Democrats and Republicans struck drastically different tones about their confidence in federal agencies’ efforts to secure voting systems and stamp out foreign state-sponsored influence campaigns ahead of the 2018 midterms after a classified meeting on the subject for House members Tuesday.
Secretary of Homeland Security Kirstjen Nielsen, Director of National Intelligence Daniel Coats, and FBI Director Christopher Wray were among the officials who briefed lawmakers and answered their questions about what their agencies are doing to combat potential Russian, Iranian, Chinese, and other nations’ attempts to undermine the midterms.
Roughly 40 to 50 lawmakers showed up to the meeting, which House Speaker Paul D. Ryan organized for all House members.
Democrats who attended left largely unsatisfied.
“Coming out of that briefing I just feel kind of a pit in my stomach,” Rep. Raja Krishnamoorthi said. The Illinois Democrat serves on the House Oversight and Government Reform Subcommittee on Information Technology.
“I think we got to really work with the states. I don’t think they’re ready for 2018 yet,” he said.
House Homeland Security Committee Chairman Michael McCaul, fielding questions alongside Nielsen, was less grave about the U.S.’s ability to shield its elections from foreign influence and meddling. The U.S. was “caught off guard last time,” McCaul said.
But he has “every confidence the secretary and the department ... through its cyber operations will be able to protect the voting machines” in 2018, he said.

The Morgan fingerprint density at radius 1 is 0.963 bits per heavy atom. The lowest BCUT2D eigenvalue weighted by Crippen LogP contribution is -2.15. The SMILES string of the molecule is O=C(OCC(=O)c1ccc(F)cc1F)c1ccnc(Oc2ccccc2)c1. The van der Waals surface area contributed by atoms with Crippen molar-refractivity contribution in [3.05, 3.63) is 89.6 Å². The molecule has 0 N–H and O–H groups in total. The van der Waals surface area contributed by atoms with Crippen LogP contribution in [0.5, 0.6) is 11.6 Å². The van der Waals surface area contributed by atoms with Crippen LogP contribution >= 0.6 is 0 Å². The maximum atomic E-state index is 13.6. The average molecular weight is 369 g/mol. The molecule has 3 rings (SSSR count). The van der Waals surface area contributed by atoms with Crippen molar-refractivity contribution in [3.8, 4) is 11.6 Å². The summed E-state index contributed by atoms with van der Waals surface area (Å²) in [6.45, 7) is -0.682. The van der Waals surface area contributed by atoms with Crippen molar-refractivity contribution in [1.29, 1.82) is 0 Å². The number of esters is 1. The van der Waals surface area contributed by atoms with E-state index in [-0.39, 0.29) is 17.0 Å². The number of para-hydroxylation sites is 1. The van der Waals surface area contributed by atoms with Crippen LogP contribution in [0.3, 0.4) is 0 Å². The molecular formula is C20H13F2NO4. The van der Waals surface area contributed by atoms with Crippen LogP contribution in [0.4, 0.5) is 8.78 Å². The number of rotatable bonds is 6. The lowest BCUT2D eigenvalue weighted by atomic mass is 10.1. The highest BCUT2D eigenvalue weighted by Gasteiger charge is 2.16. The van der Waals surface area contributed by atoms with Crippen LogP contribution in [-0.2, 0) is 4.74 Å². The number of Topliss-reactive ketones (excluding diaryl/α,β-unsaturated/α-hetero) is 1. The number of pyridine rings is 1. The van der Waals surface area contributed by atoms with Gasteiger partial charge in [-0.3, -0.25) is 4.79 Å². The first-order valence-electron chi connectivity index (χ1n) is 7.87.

Democrats renewed calls for more federal oversight over the election administration process, which is run at the state and local level — even if they’re unsure how exactly that takeover of some vital security operations would work.
“We got to exercise a lot more oversight at this point,” Krishnamoorthi said. “Now that we know — at least in my mind — that we may be unprepared, I think we have to ask a lot more questions about what we’re going to do to get prepared at this point.”
Republicans, on the other hand, did not signal a desire to increase the federal presence in elections administration beyond the ancillary role some intelligence community agencies play providing security information to local election officials.
“The DHS and the federal government can’t take over state elections,” McCaul said. “But we can provide the assistance and the grant funding and make sure they’re as protected as possible.”
Intelligence agencies have performed joint exercises with local officials on security matters and are working on obtaining higher-grade security clearances for secretaries of state so they can be fully informed about threats to the elections they’re in charge of administering.
“That’s really important,” GOP Rep. Susan Brooks of Indiana said on her way out of the meeting Tuesday.
In the appropriations bill signed in March, lawmakers forked over $380 million to states to bolster their security, staff new IT departments, and purchase new voting booths that leave an auditable paper trail while scrapping paperless voting booths. States must request that money in order to access it.
But some state leaders, such as Minnesota Secretary of State Steve Simon, have had trouble tapping into those funds because they require permission from state legislatures whose partisan factions have been unwilling so far to compromise and grant governors access to the funds. Just 29 states are expected to have filed paperwork requesting access to their federally approved grants by the end of May, The Washington Post reported.
Federal lawmakers are hopeful state officials will hurdle the barriers to receiving their money — it was set aside for a reason.
“I really hope all 50 states request assistance from DHS,” McCaul said. “But it’s really up to the state and locals to make that request.”